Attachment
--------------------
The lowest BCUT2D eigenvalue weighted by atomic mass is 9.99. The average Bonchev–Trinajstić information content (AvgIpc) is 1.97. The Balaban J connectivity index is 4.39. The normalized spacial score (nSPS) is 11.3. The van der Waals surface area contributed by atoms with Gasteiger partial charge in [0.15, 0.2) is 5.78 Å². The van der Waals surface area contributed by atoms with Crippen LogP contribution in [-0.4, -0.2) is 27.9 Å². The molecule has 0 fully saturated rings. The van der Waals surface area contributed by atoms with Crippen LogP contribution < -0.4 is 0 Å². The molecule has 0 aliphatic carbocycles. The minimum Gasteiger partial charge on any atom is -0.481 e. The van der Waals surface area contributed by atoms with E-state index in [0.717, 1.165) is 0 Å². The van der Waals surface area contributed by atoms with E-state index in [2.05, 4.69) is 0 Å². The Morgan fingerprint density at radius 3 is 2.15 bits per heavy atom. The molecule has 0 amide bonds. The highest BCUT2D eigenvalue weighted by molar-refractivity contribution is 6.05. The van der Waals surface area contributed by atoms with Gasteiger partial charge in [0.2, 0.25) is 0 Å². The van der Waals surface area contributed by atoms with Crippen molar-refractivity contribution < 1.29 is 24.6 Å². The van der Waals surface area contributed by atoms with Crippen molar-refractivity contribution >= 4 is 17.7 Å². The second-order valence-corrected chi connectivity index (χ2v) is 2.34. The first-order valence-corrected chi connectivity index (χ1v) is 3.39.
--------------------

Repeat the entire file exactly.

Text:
The lowest BCUT2D eigenvalue weighted by atomic mass is 9.99. The average Bonchev–Trinajstić information content (AvgIpc) is 1.97. The Balaban J connectivity index is 4.39. The normalized spacial score (nSPS) is 11.3. The van der Waals surface area contributed by atoms with Gasteiger partial charge in [0.15, 0.2) is 5.78 Å². The van der Waals surface area contributed by atoms with Crippen LogP contribution in [-0.4, -0.2) is 27.9 Å². The molecule has 0 fully saturated rings. The van der Waals surface area contributed by atoms with Crippen LogP contribution < -0.4 is 0 Å². The molecule has 0 aliphatic carbocycles. The minimum Gasteiger partial charge on any atom is -0.481 e. The van der Waals surface area contributed by atoms with E-state index in [0.717, 1.165) is 0 Å². The van der Waals surface area contributed by atoms with E-state index in [2.05, 4.69) is 0 Å². The Morgan fingerprint density at radius 3 is 2.15 bits per heavy atom. The molecule has 0 amide bonds. The highest BCUT2D eigenvalue weighted by molar-refractivity contribution is 6.05. The van der Waals surface area contributed by atoms with Gasteiger partial charge in [0.2, 0.25) is 0 Å². The van der Waals surface area contributed by atoms with Crippen molar-refractivity contribution < 1.29 is 24.6 Å². The van der Waals surface area contributed by atoms with Crippen molar-refractivity contribution >= 4 is 17.7 Å². The second-order valence-corrected chi connectivity index (χ2v) is 2.34. The first-order valence-corrected chi connectivity index (χ1v) is 3.39.